Nanomechanical tests in the diagnostics of genodermatoses
Our aim was to apply novel nanomechanical tests to investigate the biophysical properties of collagen VII anchoring fibrils in skin sections in a healthy control and in two recessive dystrophic epidermolysis bullosa (RDEB) patients. One patient was diagnosed with localized RDEB and the other with generalized severe RDEB.
Sections of skin biopsies from patient and control were investigated with atomic force microscopy (AFM) combined with fluorescence imaging. In the localized RDEB patient and healthy control, the anchoring fibrils were first immunostained, identified and scanned using AFM. In the generalized severe RDEB patient (no collagen VII staining), the dermal surface of the basement membrane zone (BMZ) adjacent to bulla formation was scanned. Nanoindentation was used to obtain force-volume maps and to characterize local viscoelasticity. Force-displacement curves were fitted with the Hertz model to calculate the local Young modulus.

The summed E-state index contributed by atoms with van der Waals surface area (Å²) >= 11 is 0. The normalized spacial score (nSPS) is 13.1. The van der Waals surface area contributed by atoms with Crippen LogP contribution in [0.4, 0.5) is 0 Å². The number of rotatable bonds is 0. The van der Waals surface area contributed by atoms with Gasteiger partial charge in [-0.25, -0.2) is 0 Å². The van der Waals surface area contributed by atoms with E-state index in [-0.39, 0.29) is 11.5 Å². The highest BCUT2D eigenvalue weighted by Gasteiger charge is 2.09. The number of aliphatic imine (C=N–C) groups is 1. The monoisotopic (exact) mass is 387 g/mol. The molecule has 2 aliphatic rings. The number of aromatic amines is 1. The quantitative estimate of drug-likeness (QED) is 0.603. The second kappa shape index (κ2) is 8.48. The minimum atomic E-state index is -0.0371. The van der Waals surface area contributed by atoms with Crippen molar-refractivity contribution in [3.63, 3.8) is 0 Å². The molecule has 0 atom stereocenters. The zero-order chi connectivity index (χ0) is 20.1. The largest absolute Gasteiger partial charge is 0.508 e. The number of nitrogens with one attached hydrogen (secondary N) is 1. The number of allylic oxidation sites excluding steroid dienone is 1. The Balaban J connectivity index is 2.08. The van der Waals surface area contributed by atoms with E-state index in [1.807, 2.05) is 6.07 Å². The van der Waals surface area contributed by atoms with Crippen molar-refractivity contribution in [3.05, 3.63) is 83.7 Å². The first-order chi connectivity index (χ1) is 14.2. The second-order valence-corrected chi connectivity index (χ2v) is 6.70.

The control skin specimen could be partitioned into high-, intermediate- and low-Young-modulus areas that correspond to the dermis, BMZ and the epidermis, respectively. Remarkably, the dermis was stiffer than the epidermis by an order of magnitude. The region with intermediate Young modulus could not be clearly identified in the severe RDEB samples, whereas there was an apparent difference in the distribution of Young’s modulus between healthy control and RDEB loc patient considering the BMZ areas.
The healthy skin may thus be seen as a highly compliant epidermis woven onto a stiff dermis. Hence, collagen VII plays an important role in coupling the mechanically distinct epidermis and dermis. The applied biophysical measurements enabled us to obtain clinically relevant data and may be used in the future to evaluate protein or gene therapies in RDEB patients.
Balázs Mayer1, Pálma Silló1, Mercédesz Mazán1, Dóra Haluszka2, Miklós Z. Kellermayer2, Sarolta Kárpáti1
1Department of Dermatology, Venerology and Dermatooncology, 2Department of Biophysics and Radiation Biology, Faculty of Medicine, Semmelweis University, Budapest, Hungary